Making the Tough Choice

I have always been afraid to try a medication. I have never thought negatively of people who do, but it was something I had always stayed away from.

I had convinced myself that I did not need to go on medication. I had convinced myself that I was coping well enough that I did not need to. When I went to a psychiatrist for the first time last week, I had no desire of going on medication. Doing mental health crisis work, I understand that psychiatric assessments take quite a while to get set up, so I made the appointment over a year ago. I went into the appointment planning on sharing my coping strategies and making it obvious that I did not need to be on medication.

I had my back up when I first went in. I had no idea what to expect from this psychiatrist and was horribly nervous. I ended up having a really good appointment with her. She introduced herself by her first name and immediately made me feel comfortable and on the same level as her. Once we finished talking for about two hours, she brought up the idea of medication. I started to get uncomfortable again because we had talked a lot about how my mental illnesses affect me.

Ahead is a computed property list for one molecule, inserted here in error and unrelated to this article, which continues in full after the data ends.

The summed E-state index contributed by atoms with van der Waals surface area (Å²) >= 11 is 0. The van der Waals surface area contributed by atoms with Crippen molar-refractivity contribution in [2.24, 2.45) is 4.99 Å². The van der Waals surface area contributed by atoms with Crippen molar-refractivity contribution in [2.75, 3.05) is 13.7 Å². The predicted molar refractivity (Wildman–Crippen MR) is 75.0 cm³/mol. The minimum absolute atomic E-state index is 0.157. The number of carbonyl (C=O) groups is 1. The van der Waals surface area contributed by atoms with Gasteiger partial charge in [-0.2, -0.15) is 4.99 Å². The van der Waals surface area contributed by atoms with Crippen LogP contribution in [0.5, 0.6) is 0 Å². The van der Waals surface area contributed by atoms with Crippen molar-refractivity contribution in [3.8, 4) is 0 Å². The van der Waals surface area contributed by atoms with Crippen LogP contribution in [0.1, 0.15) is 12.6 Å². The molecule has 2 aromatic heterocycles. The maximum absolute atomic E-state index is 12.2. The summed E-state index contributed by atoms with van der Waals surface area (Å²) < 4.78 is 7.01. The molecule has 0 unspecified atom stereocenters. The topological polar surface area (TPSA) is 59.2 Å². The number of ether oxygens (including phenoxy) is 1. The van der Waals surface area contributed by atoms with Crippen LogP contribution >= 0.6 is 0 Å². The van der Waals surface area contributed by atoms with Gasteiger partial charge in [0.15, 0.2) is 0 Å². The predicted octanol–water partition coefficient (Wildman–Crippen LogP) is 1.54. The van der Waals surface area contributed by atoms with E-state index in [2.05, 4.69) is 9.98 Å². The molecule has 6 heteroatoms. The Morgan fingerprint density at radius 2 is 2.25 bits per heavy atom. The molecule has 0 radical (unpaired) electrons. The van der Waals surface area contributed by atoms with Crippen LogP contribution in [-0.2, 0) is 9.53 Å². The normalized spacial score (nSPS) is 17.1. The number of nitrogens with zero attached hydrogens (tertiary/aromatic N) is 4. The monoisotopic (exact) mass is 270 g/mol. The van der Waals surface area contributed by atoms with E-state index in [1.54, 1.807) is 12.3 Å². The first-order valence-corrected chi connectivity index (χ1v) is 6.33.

The psychiatrist actually listened to my concerns. I talked about how I still want to feel things. I told her that I still want to have those typical good days and bad days outside of symptoms. I explained that I still want to be able to cry sometimes and get genuinely excited about things. She explained that her intention is to stop my mental illness from affecting my day to day life, not to stop me from feeling. To be honest, I had not even thought about how much it still affected me. I had become so busy that I stopped recognizing how much of a burden it is on me.

She also explained to me that for every episode I have, I further damage my brain which also makes me more susceptible for further episodes. We talked about starting at a very low dosage on a medication that is specifically designed for more of what I am looker for which is more manageable lows and highs that are capped so they do not become too dangerous or out of control.

Today I am going to get a prescription from my family doctor to finally start a psychiatric medication. I am still terrified of how it might affect me (thanks anxiety), but I am hopeful that it will make my life a little more manageable.

Photo by Jordan Snobelen

Photo by Jordan Snobelen